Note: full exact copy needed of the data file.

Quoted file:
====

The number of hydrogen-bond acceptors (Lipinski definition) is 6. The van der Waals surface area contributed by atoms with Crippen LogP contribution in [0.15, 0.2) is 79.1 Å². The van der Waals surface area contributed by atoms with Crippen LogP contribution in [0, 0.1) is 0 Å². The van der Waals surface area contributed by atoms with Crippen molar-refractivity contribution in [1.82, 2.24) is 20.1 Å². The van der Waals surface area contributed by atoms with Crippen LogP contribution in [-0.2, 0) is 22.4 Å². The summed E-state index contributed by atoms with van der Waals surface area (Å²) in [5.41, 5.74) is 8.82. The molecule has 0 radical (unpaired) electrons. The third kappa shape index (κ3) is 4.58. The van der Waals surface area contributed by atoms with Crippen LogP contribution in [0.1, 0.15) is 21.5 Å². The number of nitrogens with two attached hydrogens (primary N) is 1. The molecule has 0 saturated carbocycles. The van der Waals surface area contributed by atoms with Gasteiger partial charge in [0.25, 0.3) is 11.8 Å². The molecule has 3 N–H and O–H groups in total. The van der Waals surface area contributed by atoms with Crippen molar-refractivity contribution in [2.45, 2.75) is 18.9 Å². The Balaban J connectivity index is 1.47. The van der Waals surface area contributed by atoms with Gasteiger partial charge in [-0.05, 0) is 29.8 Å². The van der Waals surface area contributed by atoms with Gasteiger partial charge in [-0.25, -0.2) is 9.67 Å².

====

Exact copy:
The number of hydrogen-bond acceptors (Lipinski definition) is 6. The van der Waals surface area contributed by atoms with Crippen LogP contribution in [0.15, 0.2) is 79.1 Å². The van der Waals surface area contributed by atoms with Crippen LogP contribution in [0, 0.1) is 0 Å². The van der Waals surface area contributed by atoms with Crippen molar-refractivity contribution in [1.82, 2.24) is 20.1 Å². The van der Waals surface area contributed by atoms with Crippen LogP contribution in [-0.2, 0) is 22.4 Å². The summed E-state index contributed by atoms with van der Waals surface area (Å²) in [5.41, 5.74) is 8.82. The molecule has 0 radical (unpaired) electrons. The third kappa shape index (κ3) is 4.58. The van der Waals surface area contributed by atoms with Crippen LogP contribution in [0.1, 0.15) is 21.5 Å². The number of nitrogens with two attached hydrogens (primary N) is 1. The molecule has 0 saturated carbocycles. The van der Waals surface area contributed by atoms with Gasteiger partial charge in [0.25, 0.3) is 11.8 Å². The molecule has 3 N–H and O–H groups in total. The van der Waals surface area contributed by atoms with Crippen molar-refractivity contribution in [2.45, 2.75) is 18.9 Å². The Balaban J connectivity index is 1.47. The van der Waals surface area contributed by atoms with Gasteiger partial charge in [-0.05, 0) is 29.8 Å². The van der Waals surface area contributed by atoms with Gasteiger partial charge in [-0.25, -0.2) is 9.67 Å².